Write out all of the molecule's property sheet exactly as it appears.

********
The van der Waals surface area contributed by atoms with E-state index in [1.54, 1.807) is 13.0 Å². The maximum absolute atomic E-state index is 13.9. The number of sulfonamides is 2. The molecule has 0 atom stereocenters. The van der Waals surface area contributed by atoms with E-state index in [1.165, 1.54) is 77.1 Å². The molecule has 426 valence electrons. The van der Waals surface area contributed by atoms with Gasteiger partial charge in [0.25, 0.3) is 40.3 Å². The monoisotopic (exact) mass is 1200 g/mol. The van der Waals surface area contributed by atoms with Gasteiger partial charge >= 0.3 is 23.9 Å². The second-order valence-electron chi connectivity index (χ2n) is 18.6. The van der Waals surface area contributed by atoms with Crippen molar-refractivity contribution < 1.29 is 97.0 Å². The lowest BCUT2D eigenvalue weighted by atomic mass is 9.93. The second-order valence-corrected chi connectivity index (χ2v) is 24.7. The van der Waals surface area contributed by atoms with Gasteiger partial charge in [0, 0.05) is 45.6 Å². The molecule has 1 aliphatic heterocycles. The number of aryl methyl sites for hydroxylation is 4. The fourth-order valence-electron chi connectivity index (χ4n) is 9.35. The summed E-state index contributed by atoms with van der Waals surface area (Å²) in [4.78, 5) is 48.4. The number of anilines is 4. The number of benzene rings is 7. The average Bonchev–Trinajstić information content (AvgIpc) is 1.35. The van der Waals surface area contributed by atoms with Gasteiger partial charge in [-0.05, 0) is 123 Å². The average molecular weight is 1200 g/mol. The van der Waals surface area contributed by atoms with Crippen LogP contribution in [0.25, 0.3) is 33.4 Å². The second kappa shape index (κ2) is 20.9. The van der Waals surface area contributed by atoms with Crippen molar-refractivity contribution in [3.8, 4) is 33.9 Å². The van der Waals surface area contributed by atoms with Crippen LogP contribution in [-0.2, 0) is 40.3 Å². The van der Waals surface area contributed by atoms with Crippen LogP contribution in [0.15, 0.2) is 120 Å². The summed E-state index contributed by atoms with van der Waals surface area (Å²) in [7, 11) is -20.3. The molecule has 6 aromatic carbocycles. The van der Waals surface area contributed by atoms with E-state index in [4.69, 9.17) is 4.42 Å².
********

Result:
The van der Waals surface area contributed by atoms with E-state index in [1.54, 1.807) is 13.0 Å². The maximum absolute atomic E-state index is 13.9. The number of sulfonamides is 2. The molecule has 0 atom stereocenters. The van der Waals surface area contributed by atoms with E-state index in [1.165, 1.54) is 77.1 Å². The molecule has 426 valence electrons. The van der Waals surface area contributed by atoms with Gasteiger partial charge in [0.25, 0.3) is 40.3 Å². The monoisotopic (exact) mass is 1200 g/mol. The van der Waals surface area contributed by atoms with Gasteiger partial charge >= 0.3 is 23.9 Å². The second-order valence-electron chi connectivity index (χ2n) is 18.6. The van der Waals surface area contributed by atoms with Crippen molar-refractivity contribution < 1.29 is 97.0 Å². The lowest BCUT2D eigenvalue weighted by atomic mass is 9.93. The second-order valence-corrected chi connectivity index (χ2v) is 24.7. The van der Waals surface area contributed by atoms with Gasteiger partial charge in [0, 0.05) is 45.6 Å². The molecule has 1 aliphatic heterocycles. The number of aryl methyl sites for hydroxylation is 4. The fourth-order valence-electron chi connectivity index (χ4n) is 9.35. The summed E-state index contributed by atoms with van der Waals surface area (Å²) in [4.78, 5) is 48.4. The number of anilines is 4. The number of benzene rings is 7. The average Bonchev–Trinajstić information content (AvgIpc) is 1.35. The van der Waals surface area contributed by atoms with Gasteiger partial charge in [-0.05, 0) is 123 Å². The average molecular weight is 1200 g/mol. The van der Waals surface area contributed by atoms with Crippen LogP contribution in [0.25, 0.3) is 33.4 Å². The second kappa shape index (κ2) is 20.9. The van der Waals surface area contributed by atoms with Crippen molar-refractivity contribution in [3.8, 4) is 33.9 Å². The van der Waals surface area contributed by atoms with Crippen LogP contribution in [-0.2, 0) is 40.3 Å². The van der Waals surface area contributed by atoms with Crippen LogP contribution in [0.15, 0.2) is 120 Å². The summed E-state index contributed by atoms with van der Waals surface area (Å²) in [7, 11) is -20.3. The molecule has 6 aromatic carbocycles. The van der Waals surface area contributed by atoms with E-state index in [4.69, 9.17) is 4.42 Å².